• There are currently 35 cargo ships at anchor awaiting berths at the ports of Los Angeles/Long Beach (LA/LB)
  • The industry has witnessed ocean carrier “slidings” in lieu of blank sailings; the carriers have been forced to stretch sailing schedules and swap origin and destination ports on established routes to adjust to extreme port congestion and dislocated equipment realties
  • It has been a violent winter in the Pacific Ocean, and at least four vessels have been damaged and lost containers overboard thus far

Ocean Freight Import Rate Trend Charts

Ocean Import FAK Rates to US West Coast (per 40’):
Ocean Import Rates to US West Coast | Supply Chain Reactions
Ocean Import FAK Rates to US East Coast (per 40’):
USEC | Supply Chain Reactions
Transpacific Forward Rate Projections (per 40′):

Our Expert Shapinion

The Shanghai Containerized Freight Index is Meaningless

Since 2005, most importers and forwarders have been using the Shanghai Containerized Freight Index (SCFI), and most of us have come to trust the index to help us understand if our contracts and rates are competitive. In fact, many importers establish contract rules with NVOs and forwarders that depend on our trusted friend – the Shanghai Index.

The unprecedented shipping realities starting in October 2020 and powerfully accelerating through December and into 2021 have claimed another victim. The SCFI is currently meaningless.

How can it be? How can one of our truly beloved market tools become irrelevant in a mere two or three months?

The answer, my friends, is blowing in the wind of premium surcharges. And “surcharge” is the key word here.

Somewhat cleverly, ocean carriers have rebranded ocean freight as a premium surcharge. Not only does this remove some governmental scrutiny over rates, but it also helps importers feel that they are receiving something special for their (piles and piles of) money. At the end of the day, however, premium surcharges are just a form of ocean freight. And frankly, only two or three ocean carriers should be allowed to call what they are selling a “premium” service.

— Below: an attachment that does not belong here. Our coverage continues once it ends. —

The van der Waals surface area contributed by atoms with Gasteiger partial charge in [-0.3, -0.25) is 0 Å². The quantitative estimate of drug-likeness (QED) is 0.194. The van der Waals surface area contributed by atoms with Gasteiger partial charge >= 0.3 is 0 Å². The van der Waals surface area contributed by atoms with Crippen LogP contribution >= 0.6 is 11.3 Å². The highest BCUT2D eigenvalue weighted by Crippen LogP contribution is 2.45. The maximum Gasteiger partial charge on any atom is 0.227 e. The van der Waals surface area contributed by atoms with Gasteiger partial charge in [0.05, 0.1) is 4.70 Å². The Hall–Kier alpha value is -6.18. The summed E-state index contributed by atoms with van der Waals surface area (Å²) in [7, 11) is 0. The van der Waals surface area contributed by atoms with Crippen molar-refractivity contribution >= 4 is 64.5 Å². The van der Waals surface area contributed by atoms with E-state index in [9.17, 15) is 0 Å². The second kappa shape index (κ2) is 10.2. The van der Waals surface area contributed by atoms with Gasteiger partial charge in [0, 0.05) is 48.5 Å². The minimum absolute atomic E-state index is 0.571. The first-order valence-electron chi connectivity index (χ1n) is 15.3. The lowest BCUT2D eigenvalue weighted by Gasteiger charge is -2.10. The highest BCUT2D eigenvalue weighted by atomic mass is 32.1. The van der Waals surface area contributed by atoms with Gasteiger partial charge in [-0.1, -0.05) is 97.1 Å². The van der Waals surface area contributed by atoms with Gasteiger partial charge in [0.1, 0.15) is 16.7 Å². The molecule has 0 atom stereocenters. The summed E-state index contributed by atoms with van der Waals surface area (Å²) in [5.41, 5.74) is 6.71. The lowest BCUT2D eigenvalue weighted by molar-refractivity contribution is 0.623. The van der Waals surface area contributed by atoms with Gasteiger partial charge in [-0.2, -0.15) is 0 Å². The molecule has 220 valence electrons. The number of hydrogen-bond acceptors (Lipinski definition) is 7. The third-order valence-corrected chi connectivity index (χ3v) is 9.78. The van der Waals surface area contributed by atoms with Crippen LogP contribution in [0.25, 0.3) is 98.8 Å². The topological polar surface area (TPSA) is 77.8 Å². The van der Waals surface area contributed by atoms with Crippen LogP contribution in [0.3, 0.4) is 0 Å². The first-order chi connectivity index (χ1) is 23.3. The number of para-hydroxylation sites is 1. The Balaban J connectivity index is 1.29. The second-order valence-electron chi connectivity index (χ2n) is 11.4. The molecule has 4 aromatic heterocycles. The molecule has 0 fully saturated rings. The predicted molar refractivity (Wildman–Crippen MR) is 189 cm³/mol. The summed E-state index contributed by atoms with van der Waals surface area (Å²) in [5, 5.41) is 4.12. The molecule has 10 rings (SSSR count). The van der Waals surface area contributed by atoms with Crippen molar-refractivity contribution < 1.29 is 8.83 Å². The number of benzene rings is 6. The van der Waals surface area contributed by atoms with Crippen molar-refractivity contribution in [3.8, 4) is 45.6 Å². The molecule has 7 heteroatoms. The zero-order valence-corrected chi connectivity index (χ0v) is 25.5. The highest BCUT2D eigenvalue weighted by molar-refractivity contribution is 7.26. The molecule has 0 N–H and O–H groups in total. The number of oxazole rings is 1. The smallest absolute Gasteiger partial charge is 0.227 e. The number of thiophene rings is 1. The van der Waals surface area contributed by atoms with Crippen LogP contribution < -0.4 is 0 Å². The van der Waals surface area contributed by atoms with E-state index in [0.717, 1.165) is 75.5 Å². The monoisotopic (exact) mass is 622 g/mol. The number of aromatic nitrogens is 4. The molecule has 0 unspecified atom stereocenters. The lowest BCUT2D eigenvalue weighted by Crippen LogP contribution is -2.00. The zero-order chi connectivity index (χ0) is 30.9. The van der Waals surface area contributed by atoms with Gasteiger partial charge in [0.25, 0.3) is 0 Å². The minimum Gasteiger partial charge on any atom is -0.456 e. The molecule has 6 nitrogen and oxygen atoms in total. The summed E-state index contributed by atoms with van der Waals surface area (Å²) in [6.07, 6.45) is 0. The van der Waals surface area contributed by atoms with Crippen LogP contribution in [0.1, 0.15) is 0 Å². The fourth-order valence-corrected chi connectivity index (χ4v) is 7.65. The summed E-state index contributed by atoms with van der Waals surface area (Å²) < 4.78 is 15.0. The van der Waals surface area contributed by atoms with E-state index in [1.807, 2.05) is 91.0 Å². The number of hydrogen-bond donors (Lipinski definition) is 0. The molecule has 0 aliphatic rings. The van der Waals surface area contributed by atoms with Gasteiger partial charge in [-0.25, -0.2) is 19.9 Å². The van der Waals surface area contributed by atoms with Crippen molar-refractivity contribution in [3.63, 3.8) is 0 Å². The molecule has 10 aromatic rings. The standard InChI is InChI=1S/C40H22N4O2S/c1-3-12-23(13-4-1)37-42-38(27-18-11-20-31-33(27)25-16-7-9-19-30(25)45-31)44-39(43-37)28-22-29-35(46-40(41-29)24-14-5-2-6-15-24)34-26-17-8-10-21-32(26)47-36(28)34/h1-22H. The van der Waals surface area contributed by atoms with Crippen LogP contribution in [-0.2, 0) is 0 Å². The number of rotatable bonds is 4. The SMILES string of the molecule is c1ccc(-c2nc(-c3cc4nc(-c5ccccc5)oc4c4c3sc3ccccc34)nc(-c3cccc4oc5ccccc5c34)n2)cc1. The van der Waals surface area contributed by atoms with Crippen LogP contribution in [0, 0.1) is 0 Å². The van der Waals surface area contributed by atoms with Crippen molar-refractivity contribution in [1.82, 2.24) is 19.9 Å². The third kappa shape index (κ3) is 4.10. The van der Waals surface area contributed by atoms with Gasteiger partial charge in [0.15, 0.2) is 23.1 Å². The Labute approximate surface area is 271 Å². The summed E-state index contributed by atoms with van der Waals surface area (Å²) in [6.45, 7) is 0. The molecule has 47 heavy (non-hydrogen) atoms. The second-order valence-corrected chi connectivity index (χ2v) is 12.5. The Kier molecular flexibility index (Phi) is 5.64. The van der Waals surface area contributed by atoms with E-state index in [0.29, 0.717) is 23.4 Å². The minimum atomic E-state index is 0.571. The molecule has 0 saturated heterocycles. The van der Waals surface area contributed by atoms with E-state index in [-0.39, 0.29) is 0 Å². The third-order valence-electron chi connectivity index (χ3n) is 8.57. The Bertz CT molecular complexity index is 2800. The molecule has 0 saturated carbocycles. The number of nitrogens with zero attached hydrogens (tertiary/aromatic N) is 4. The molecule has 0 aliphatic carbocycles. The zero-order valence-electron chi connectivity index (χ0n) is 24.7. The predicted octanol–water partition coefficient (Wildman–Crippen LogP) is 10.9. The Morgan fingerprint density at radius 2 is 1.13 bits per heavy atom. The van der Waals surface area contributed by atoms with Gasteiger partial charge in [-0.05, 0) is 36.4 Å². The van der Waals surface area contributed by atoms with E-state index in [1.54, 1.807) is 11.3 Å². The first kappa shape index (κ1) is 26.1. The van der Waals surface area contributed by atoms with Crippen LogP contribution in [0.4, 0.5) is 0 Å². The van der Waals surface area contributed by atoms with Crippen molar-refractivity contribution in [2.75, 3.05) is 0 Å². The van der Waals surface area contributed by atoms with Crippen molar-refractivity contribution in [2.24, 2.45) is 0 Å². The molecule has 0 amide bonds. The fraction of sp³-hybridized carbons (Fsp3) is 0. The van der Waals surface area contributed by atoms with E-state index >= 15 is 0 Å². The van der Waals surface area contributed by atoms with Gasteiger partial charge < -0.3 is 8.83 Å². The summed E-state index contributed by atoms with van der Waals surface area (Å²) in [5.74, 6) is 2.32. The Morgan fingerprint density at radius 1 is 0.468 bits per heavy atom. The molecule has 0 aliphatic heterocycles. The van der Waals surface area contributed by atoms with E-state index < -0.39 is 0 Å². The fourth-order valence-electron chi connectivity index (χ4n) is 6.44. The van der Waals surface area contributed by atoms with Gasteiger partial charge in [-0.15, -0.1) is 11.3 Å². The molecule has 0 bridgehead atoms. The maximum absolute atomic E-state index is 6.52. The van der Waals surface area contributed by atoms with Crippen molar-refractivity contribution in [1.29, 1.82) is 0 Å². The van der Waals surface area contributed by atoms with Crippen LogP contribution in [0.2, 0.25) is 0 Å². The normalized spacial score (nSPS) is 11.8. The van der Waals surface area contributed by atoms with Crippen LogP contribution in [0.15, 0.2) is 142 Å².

Two things have happened to make the SCFI irrelevant:

  1. We now see over 60% of the container volume moving on premium services (with premium surcharges), with approximately 30% still moving on historically high FAK rates and 10% on fixed rate service contracts.
  1. Those premium surchages have Tripled in the last two months.

So, at present, the SCFI is a valid measure for less than one-third of imports from China, and our reliance on the index is misleading since it masks the true state of shipping from Asia as we begin to dive into 2021.

Peter Tirschwell recently characterized today’s reality as “the global deceleration of container flows”, and boy is he right. Therefore, it is essential that we really understand that we are paying for the right to sit still and accumulate surcharge after surcharge (and delay after delay) in our supply chains.

Chart of the Issue:

Please note our best estimates for the true cost of shipping from greater Asia below:


Shap Fact of the Issue:

US real domestic product (GDP) rose 33.1% in the third quarter of 2020 after declining 31.4% in the second quarter.

The leadership and staff of Shapiro understand the personal and business anxiety each of you is experiencing. We want nothing but safety today and a return to normalcy tomorrow for you and your families. Please reach out to us if you have any questions—or if we can assist you in any way.

Up Next: Transpacific Imports and Port Congestion Woes